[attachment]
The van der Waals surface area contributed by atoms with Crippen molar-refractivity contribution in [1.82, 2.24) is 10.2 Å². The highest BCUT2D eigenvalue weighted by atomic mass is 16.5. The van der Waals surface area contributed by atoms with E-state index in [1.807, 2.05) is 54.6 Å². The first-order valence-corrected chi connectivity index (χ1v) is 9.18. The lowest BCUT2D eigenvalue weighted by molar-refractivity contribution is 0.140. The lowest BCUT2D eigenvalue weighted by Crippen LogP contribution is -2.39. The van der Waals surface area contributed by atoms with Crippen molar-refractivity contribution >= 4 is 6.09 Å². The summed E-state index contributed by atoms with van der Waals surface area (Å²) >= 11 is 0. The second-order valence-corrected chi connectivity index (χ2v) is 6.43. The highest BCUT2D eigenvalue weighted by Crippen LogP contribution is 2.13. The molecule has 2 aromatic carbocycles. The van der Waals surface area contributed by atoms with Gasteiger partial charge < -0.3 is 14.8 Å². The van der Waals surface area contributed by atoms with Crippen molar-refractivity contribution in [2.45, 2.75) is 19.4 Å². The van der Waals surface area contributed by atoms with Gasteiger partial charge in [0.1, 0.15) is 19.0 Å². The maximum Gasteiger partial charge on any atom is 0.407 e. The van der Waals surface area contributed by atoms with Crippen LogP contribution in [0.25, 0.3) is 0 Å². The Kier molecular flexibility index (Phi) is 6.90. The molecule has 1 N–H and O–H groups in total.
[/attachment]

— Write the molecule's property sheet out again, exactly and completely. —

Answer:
The van der Waals surface area contributed by atoms with Crippen molar-refractivity contribution in [1.82, 2.24) is 10.2 Å². The highest BCUT2D eigenvalue weighted by atomic mass is 16.5. The van der Waals surface area contributed by atoms with E-state index in [1.807, 2.05) is 54.6 Å². The first-order valence-corrected chi connectivity index (χ1v) is 9.18. The lowest BCUT2D eigenvalue weighted by molar-refractivity contribution is 0.140. The lowest BCUT2D eigenvalue weighted by Crippen LogP contribution is -2.39. The van der Waals surface area contributed by atoms with Crippen molar-refractivity contribution >= 4 is 6.09 Å². The summed E-state index contributed by atoms with van der Waals surface area (Å²) >= 11 is 0. The second-order valence-corrected chi connectivity index (χ2v) is 6.43. The highest BCUT2D eigenvalue weighted by Crippen LogP contribution is 2.13. The molecule has 2 aromatic carbocycles. The van der Waals surface area contributed by atoms with Gasteiger partial charge < -0.3 is 14.8 Å². The van der Waals surface area contributed by atoms with Crippen molar-refractivity contribution in [2.45, 2.75) is 19.4 Å². The van der Waals surface area contributed by atoms with Gasteiger partial charge in [0.1, 0.15) is 19.0 Å². The maximum Gasteiger partial charge on any atom is 0.407 e. The van der Waals surface area contributed by atoms with Crippen LogP contribution in [0.25, 0.3) is 0 Å². The Kier molecular flexibility index (Phi) is 6.90. The molecule has 1 N–H and O–H groups in total.